What is worth noting here is that while TRAI recommends “legally binding obligations” for high-risk AI, the government doesn’t intend to create them. The Minister of State for Electronics and Information Technology Rajeev Chandrasekhar has previously said that India has no plans to create separate legislation for AI, or to “hard code all the do’s and don’ts” for technologies. Instead, there will be rules under the Digital India Act (DIA) to regulate artificial intelligence (AI) and intermediaries that are high-risk AI.
Functions of AIDAI: TRAI says that AIDAI should oversee all issues related to data digitization, data sharing, and data monetization in the country, including framing policies and incentivization schemes for them. It should also put in place an overarching framework for the ethical use of data both by the Government, as well as by the corporates in India. It also suggests that AIDAI can set up regulatory sandboxes for testing AI solutions and collaborate with standard-setting bodies of various sectors, government ministries, and international regulators on AI-related issues. Given that this doesn’t have anything to do with telecom, does such a recommendation even fall under the purview of TRAI?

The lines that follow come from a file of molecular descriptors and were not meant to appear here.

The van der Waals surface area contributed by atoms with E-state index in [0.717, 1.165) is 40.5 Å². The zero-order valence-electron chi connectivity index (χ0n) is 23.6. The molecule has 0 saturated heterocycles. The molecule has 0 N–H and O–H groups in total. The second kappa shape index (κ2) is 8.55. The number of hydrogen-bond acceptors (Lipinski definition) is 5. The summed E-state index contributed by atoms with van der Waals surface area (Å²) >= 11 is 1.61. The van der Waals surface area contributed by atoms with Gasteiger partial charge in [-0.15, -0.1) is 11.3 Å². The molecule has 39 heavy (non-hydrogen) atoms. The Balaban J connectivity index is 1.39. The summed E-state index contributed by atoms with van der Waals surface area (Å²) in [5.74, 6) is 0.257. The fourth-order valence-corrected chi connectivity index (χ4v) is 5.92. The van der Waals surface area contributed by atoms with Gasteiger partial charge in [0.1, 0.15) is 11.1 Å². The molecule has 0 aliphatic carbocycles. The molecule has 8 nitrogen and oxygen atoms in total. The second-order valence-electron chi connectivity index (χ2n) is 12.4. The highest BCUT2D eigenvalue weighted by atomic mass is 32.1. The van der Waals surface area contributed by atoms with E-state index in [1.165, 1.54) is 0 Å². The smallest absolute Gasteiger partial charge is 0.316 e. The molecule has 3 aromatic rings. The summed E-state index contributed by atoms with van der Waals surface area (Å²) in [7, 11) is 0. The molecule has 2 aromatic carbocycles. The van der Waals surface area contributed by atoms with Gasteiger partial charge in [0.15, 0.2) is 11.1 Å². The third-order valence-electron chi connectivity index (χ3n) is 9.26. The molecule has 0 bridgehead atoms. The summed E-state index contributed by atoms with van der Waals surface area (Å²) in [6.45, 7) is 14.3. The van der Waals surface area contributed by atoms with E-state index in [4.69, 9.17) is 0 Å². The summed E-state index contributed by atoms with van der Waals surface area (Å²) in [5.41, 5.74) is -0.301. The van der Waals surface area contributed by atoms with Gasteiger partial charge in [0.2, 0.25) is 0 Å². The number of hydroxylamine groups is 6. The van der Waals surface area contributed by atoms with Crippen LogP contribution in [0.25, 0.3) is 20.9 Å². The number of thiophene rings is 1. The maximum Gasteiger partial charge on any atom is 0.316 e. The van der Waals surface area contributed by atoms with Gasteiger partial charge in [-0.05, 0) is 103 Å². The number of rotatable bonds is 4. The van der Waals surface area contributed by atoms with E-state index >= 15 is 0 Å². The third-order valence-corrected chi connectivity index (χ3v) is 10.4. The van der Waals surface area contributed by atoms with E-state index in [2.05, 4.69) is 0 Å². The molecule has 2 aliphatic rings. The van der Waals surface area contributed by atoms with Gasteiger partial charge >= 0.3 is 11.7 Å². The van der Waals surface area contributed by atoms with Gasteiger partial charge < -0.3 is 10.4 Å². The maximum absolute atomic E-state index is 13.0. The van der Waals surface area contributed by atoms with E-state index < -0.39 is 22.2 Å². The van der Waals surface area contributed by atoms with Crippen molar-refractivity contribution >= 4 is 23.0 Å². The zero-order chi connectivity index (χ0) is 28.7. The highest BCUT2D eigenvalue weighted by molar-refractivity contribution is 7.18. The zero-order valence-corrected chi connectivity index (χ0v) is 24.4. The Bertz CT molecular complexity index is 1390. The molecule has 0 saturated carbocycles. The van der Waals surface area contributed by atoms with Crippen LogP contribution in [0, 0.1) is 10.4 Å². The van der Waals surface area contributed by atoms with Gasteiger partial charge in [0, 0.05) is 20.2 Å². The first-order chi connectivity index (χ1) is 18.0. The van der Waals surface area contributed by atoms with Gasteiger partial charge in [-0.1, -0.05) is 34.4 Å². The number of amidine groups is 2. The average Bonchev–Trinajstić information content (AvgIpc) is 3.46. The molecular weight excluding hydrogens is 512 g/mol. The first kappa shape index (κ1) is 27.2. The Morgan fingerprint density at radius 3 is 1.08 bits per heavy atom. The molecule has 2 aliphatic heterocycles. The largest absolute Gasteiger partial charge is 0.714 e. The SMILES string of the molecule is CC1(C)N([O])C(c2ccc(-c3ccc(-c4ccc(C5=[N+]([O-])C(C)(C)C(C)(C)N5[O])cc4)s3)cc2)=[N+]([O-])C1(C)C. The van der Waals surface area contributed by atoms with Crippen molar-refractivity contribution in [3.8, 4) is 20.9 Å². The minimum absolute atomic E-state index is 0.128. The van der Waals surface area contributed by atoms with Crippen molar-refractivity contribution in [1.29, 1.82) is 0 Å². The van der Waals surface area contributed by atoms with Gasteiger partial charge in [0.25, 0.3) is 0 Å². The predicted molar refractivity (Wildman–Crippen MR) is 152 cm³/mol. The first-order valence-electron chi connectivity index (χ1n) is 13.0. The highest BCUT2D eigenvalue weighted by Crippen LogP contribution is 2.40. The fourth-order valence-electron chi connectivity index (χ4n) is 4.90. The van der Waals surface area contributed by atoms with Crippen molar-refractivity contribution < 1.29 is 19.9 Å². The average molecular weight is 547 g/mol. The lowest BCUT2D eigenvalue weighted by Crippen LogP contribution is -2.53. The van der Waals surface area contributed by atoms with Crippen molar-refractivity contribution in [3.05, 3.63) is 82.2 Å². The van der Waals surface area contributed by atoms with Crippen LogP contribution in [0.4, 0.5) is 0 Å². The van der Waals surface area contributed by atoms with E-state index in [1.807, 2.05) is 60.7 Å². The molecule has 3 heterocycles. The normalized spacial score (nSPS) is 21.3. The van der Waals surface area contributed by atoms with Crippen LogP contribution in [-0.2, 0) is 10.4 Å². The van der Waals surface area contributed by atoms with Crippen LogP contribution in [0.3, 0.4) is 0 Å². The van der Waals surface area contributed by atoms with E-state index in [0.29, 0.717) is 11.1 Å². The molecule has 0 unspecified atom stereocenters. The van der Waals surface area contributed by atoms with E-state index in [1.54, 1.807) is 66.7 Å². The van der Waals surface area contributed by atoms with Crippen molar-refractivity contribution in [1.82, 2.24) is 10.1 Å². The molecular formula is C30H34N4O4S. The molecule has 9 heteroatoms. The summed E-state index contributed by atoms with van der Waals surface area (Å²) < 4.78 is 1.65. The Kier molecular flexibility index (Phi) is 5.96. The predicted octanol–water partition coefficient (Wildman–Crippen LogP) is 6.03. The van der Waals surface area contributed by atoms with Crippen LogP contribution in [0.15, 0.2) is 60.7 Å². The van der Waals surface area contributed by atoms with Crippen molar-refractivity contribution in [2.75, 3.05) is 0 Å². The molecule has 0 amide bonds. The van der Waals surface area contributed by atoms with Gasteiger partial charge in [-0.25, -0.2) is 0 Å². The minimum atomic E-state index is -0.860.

Use of AI in reducing the circulation of duplicate SIM cards: TRAI recommends that the DoT should collaborate with telecom companies to enhance the capabilities of ASTRA through the use of AI/ML and other new technologies for real-time analysis of the total number of mobile connections issued to a customer. It also suggests that for effective redressal of grievances of telecom customers, AI/ML and other new technologies should be used on data that should flow from telecom networks and redressal systems of telecom companies to dashboards of the DoT Public Grievance Unit.
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As we have pointed out previously, ASTRA violates people’s right to privacy by processing their facial data. And so, one must question: is it even a good idea to improve ASTRA’s functioning?